• I share that skepticism, as well. I feel miniatures combat gets way overused in typical 4E campaigns (which is understandable to a certain extent since its so good at it) and the system really shines when combat is relatively infrequent but extremely spectacular, cinematic, and over-the-top.
    Agreed. At this writing I identify two major issues with that, though:
    1) Daily power economy needs to be rethought if adventures do not routinely involve at least two fights in between long rests. The whole concept is obnoxious if there's actually only one fight per adventure.
    2) Player familiarity with the combat rules and their commitment to character building correlates directly with the regularity of combat. Every degree of reduction in combat implies a loss of player motivation in learning and using the combat rules. I find it entirely realistic for the sharper and more story-oriented players to start seeing through the facade - the pretense that we even should care about the combat stuff.
    If it was good at minis-usage, the fun-to-effort ratio wouldn't be so badly off.
    Yes. I am convinced that this miniatures part of the game could be done so much better. Who knows, maybe I'll develop something leaner and meaner myself at some point. It's very non-trivial, though, compared to many difficulties plaguing roleplaying.

    I have to say that I genuinely enjoy the painted playing pieces that one of the players produces for the NPCs - those seem worthwhile to me as an aesthetic side element of the campaign in a way that actual miniatures have rarely been for me. At this writing he's started making them for the player characters as well, having given up on ever getting around to painting actual miniatures for them [grin].
    What's your own enjoyment of the process so far, curiosity aside? Would you do it again for pure pleasure? Would you want to be a player in such a game?
    I am enjoying the game. I enjoy the creative storytelling opportunity this format offers the GM: there's world-building, various philosophical ideas getting wrangled, art of presentation to consider. It's a fun artistic exercise. I totally understand why and how being the storyteller-GM can be the most boring thing ever, but I find that choosing your topic super-seriously in a personal way helps. You have to care about the subject matter of the campaign on a level where figuring out new revelations about it is entertaining in itself, and the small things the other players do help you out in clarifying your internal vision of it. It's far from a given that a young GM could even have this kind of relationship with their material, and often we're encouraged to GM extremely generic material we don't have an emotional connection for, which is a recipe for growing bored.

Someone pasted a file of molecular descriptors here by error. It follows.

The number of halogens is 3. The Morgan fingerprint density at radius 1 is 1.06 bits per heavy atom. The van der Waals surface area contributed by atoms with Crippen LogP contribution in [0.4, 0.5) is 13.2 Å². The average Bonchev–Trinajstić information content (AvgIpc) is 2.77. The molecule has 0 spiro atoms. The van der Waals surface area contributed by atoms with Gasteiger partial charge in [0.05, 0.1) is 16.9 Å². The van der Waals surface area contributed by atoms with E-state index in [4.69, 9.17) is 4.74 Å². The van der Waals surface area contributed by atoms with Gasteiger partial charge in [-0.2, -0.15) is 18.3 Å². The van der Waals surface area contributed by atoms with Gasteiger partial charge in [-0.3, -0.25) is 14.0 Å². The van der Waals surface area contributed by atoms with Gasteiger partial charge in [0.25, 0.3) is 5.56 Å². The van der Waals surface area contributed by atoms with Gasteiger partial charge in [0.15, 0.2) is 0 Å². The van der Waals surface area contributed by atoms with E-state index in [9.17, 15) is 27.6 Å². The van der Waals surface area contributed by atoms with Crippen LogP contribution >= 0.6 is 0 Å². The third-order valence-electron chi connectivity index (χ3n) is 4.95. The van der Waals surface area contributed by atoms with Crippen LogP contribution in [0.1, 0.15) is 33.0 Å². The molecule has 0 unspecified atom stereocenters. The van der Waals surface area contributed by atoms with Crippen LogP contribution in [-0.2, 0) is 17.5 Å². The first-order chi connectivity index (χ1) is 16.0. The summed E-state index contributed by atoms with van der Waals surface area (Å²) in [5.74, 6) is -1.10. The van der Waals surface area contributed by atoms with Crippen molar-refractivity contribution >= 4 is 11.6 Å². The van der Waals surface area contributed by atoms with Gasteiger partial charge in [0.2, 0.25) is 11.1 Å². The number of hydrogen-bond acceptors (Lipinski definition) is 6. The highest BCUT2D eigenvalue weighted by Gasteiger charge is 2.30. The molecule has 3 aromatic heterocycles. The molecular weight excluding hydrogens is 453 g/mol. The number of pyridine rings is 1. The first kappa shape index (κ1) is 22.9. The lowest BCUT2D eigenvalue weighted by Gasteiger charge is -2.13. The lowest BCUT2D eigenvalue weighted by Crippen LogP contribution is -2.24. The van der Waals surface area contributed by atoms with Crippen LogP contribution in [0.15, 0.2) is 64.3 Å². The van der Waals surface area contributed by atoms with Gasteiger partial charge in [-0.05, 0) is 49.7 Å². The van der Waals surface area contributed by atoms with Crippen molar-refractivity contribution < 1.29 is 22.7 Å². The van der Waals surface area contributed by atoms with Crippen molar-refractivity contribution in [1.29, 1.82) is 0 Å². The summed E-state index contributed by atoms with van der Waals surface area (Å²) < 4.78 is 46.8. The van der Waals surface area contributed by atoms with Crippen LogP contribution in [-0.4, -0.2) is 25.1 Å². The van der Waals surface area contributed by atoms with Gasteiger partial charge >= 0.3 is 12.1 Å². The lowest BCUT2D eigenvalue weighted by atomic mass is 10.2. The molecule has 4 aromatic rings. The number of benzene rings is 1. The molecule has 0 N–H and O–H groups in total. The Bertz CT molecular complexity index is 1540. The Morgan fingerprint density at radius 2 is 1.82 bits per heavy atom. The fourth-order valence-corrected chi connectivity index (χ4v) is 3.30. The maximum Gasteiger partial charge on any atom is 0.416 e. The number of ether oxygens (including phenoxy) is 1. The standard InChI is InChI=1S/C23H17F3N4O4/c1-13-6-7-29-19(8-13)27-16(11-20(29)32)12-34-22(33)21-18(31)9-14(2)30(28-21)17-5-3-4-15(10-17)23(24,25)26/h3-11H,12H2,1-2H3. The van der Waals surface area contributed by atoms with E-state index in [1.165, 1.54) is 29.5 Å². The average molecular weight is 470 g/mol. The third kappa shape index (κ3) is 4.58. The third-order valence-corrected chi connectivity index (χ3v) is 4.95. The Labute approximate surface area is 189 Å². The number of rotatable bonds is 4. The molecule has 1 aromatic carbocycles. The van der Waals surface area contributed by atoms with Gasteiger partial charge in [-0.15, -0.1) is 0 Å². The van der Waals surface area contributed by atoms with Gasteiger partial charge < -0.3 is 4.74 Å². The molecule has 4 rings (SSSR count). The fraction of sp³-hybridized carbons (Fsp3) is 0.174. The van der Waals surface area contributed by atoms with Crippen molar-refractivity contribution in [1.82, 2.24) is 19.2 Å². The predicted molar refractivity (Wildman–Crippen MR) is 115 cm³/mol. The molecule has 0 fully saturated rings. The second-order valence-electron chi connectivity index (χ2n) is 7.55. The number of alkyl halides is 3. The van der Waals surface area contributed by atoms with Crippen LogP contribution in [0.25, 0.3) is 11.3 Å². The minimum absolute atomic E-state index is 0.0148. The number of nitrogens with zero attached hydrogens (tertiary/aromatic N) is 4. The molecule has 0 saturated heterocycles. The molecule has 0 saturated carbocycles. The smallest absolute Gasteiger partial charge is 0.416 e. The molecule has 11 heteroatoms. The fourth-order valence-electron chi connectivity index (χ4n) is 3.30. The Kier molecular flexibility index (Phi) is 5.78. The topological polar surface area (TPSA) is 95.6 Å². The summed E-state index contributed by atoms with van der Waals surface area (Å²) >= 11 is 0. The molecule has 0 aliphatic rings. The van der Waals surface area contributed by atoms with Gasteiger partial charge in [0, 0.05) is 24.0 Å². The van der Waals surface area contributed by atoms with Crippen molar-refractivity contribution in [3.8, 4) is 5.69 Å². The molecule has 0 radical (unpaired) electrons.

(For example, how do I care about the Chronicles of Prydain? Not only is it a book series I have nostalgia for, but I also think that it's existential themes - in the last two novels - are top-pick stuff. Furthermore, it being relentlessly vanilla as high fantasy becomes an interesting task of expression and involvement, helping me re-appreciate what makes these themes and ideas enchanting in the first place. The lack of contemporary genre glitter makes this an extremely minimalistic exercise in conveying high fantasy on its own merits. I have rediscovered Celtic folklore again in this project, for instance, coming back to it from a fresh perspective after a time.)

    I also enjoy seeing the other players engage, learn and succeed in the imagination arts. The princess player is in full control of their own capability of understanding what the GM is conveying, and of constructing their own character vision, and of engaging a relevant dialogue. It's great when the other players are excited by e.g. the way I convey the Horned King. Sure, it's all vanilla fantasy here, but it's like the theater: it's immediate in a different way from the distance of a novel or a movie when there's a living person shouting in your face. I root for the other players to improve, and try to find the words and approaches that help me connect with them.

    I can easily imagine myself enjoying this sort of thing as a character player as well, but the GM is really a meaningful quality bottleneck for a game like this. You might remember how I've occasionally been playing trad fantasy and Call of Cthulhu with another local GM here over the last few years, and his campaigns are essentially in this same bailiwick: princess play GM's story. I am entertained on occasion in those games, but it starts and stops unexpectedly, often due to procedural faults inherent to trad GMing methodology. The GM also is somewhat uneven with his material: the game is clearly the most fun when he's delving into something he actually cares about himself, while sometimes he's just phoning it in, and that shows.